Biodiv Sci ›› 2018, Vol. 26 ›› Issue (6): 554-563.DOI: 10.17520/biods.2018002

• Original Papers • Previous Articles     Next Articles

Comparison of morphology, photosynthesis, and growth among Xanthium strumarium, X. sibiricum and their hybrid under different nitrogen levels

Chenyang Xue1, Yufeng Xu1, Bo Qu1,2,*()   

  1. 1 College of Biological Technology, Shenyang Agricultural University, Shenyang 110161
    2 Liaoning Key Laboratory of Biological Invasions and Global Changes, Shenyang 110161
  • Received:2018-01-03 Accepted:2018-03-18 Online:2018-06-20 Published:2018-09-11
  • Contact: Qu Bo
  • About author:

    # Co-first authors

Abstract:

Hybridization of invasive plants with native plants may alter their invasiveness. To investigate whether hybridization can promote plant invasions, we carried out a pot experiment to compare morphology, photosynthesis, and growth of the invasive plant Xanthium strumarium, the native plant X. sibiricum and their hybrid (X. strumarium♀ × X. sibiricum♂) under three nitrogen (N) levels, i.e. low, medium and high. Total biomass of the hybrid was smaller than that of X. strumarium but larger than that of X. sibiricum at the medium and high N levels. However, stem diameter of the hybrid was significantly higher than its parents at the low N level, its total chlorophyll content and transpiration rate were significantly higher than X. strumarium at the high N level, and its relative growth rate was higher than its parents at the low and high N levels. Moreover, plant height of X. strumarium was significantly lower than that of X. sibiricum at all three N levels, but plant height of the hybrid was not significantly different from that of X. sibiricum at the medium and high N levels. These characteristics may improve the hybrid’s ability to capture and use resources, which can not only help the hybrid adapt to a poor nutrient environment, but can also help to improve its advantages under favorable conditions. The higher growth rate of the hybrid may be associated with the invasiveness of X. strumarium.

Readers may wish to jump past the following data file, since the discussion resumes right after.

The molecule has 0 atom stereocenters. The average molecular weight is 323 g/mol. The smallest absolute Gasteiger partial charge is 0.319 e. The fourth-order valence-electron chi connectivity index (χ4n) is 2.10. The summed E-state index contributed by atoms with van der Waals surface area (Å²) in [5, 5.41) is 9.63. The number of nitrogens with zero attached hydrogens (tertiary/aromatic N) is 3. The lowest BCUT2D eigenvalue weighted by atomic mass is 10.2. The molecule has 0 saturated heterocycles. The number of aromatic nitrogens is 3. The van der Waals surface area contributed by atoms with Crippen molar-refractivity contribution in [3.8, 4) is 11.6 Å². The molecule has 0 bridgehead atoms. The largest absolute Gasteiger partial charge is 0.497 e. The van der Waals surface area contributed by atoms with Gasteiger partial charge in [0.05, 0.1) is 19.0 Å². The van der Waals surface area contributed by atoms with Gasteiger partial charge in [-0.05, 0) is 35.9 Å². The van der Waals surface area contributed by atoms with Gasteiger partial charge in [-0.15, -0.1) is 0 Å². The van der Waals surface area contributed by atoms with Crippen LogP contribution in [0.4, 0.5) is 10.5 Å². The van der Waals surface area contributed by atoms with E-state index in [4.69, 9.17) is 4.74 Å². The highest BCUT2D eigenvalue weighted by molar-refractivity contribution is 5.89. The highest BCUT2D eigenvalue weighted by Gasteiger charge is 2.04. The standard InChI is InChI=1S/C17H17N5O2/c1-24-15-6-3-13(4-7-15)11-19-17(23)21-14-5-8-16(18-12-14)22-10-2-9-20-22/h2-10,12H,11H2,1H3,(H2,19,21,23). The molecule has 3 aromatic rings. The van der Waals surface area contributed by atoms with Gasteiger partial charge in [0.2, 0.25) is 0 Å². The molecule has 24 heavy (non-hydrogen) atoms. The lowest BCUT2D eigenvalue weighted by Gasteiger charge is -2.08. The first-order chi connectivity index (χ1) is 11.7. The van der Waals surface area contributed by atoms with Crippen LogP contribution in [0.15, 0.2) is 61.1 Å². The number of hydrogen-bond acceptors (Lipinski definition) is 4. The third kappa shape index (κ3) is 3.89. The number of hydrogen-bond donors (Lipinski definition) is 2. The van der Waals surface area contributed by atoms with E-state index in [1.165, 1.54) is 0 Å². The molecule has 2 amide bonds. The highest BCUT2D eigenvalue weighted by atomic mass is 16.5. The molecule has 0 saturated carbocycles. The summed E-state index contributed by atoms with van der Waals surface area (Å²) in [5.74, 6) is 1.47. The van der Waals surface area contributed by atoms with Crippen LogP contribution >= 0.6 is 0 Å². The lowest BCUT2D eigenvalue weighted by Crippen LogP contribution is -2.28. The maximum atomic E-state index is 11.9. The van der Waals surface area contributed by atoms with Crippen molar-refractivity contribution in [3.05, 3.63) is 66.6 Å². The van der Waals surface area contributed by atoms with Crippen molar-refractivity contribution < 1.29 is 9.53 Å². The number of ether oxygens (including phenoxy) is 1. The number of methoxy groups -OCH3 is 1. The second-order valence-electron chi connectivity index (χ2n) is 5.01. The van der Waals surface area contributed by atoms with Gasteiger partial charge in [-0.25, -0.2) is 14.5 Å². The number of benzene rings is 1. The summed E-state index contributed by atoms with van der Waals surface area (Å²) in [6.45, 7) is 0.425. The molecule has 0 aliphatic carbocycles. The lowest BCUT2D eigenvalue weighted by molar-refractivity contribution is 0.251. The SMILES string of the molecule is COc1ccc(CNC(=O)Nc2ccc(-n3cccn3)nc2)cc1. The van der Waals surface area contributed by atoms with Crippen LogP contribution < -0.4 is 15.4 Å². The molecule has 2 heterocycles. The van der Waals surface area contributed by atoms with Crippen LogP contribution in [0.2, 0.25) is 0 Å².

Key words: Xanthium strumarium, Xanthium sibiricum, invasive plant, hybridization